Island Harvest works to close the meal gap in Baldwin


With several locations they deliver to in Baldwin, the Island Harvest food bank distributes food and helps facilitate food programs and education to “a network of 570 Long Island-based food pantries, soup kitchens and other non-profit organizations that offer feeding services for those in need.” Many of these organizations require specific foods due to religious and health related dietary restrictions and Island Harvest caters to this as well.

Ms. Allison Puglia, Chief Program Director at Island Harvest, says their goal is to “end hunger and reduce food waste.” To achieve this, Island Harvest partners with farms, supermarkets, and other companies to receive excess food by donation or through payment. Island Harvest works with the direct producers of the produce to get as healthy food as possible.

In Baldwin, Island Harvest distributes food to St. Christopher’s Church, Hatzilu Rescue Organization, Baldwin Union Free School District, First Bethel Church, Three Ds Aftercare, Halandia Shores and partners with the Baldwin Public Library to serve breakfast and lunch to families in need on summer weekdays. 

Kaysha Watson-Phillips, who organizes the Baldwin Public Library meals, states that the number of children receiving the food is increasing each week and they are ready to serve more. Watson-Phillips also says that they have been promoting the meals by sending out email blasts, posts on social media, posters, and two large banners promoting it hanging outside the Library. She says this meal service is held at the Library annually in the summers and is generally slow to pick up.

Distribution of the meals at Baldwin Public Library began on July 11 where between 12 p.m. and 1 p.m., children and families with children below the age of 18 can come and get bagged breakfasts, lunches and milk every Monday through Friday until August 27.

Watson-Phillips says the first day they only served 4 children, but recently they have served up to 28, and they expect to go beyond that as more people find out about the meal service at the Baldwin Public Library.

Since their inception in 1992, Island Harvest has “delivered 130 million pounds of food, supplementing 108 million meals,” and Covid-19 has accelerated their growth. “Island Harvest distributed 9.8 million pounds of food in 2019,” Ms. Puglia says, “In June 2020 to 2021 during Covid, we delivered around 18 million pounds of food.”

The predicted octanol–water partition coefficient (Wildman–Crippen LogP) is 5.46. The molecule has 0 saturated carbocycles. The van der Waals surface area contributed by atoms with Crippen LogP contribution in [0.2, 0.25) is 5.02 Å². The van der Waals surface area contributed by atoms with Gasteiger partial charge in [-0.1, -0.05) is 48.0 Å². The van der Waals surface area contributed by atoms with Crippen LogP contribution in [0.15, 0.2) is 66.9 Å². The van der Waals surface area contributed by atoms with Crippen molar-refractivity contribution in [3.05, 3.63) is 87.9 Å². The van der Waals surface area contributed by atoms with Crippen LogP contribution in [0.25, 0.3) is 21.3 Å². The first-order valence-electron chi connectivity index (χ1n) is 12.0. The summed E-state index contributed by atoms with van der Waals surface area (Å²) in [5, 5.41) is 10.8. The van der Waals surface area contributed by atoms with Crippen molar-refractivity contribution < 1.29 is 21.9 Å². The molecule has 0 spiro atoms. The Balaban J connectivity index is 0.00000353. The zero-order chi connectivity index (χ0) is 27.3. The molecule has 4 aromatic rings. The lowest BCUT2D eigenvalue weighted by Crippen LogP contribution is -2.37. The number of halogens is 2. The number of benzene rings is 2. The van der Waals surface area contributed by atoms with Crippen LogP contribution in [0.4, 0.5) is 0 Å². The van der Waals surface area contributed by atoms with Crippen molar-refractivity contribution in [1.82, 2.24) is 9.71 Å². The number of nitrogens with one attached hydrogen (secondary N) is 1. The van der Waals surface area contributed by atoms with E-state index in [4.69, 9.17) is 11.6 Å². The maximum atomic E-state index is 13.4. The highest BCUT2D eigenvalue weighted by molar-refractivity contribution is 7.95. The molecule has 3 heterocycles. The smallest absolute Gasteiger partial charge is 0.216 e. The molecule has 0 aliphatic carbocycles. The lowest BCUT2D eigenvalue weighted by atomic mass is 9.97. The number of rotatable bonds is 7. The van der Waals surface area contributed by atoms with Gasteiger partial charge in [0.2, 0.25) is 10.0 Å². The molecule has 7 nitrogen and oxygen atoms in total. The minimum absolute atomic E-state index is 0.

This is consistent with their 2020 Statement of Functional Expenses that shows that food distribution cost was $2.8 million whereas in 2019 it cost around $1 million.

While there is more food being distributed, this also means that there is a demand for this food from people in need. The poverty rate in Baldwin was 5.1 percent in 2019 but has since grown to around 6.4 percent, based on a 5-year US census estimate model from 2017. It is likely even higher because the model did not account for a pandemic.

A chunk of this growth in poverty are people under 18 years old. In 2019, Nassau had 19,488 children living in poverty, according to the Children’s Defense Fund of New York. Compared to 10 years ago, the county has also experienced a 12 percent increase in students receiving free or reduced price school lunch. Now up to 29 percent of all students in the county are using school meal plans. 

The CDFNY also found that poverty is disproportionately skewed toward children of color who make up 48 percent of the people below 18 in Nassau. An estimated 12 percent of Black and 15 percent of Hispanic or Latino children are living in poverty, and they are four to five times more likely to be in poverty than their white and Asian counterparts.

The pandemic has likely made this worse. Ms. Puglia says that Island Harvest only partnered with the Baldwin Union Free School districts since the start of the pandemic, but may continue their partnership even after the pandemic is over.

Island Harvest is always looking for more support, especially for food with dietary constraints, and volunteers to work towards their goal of ending hunger on Long Island. For more information about Island Harvest Food Bank, please visit their website.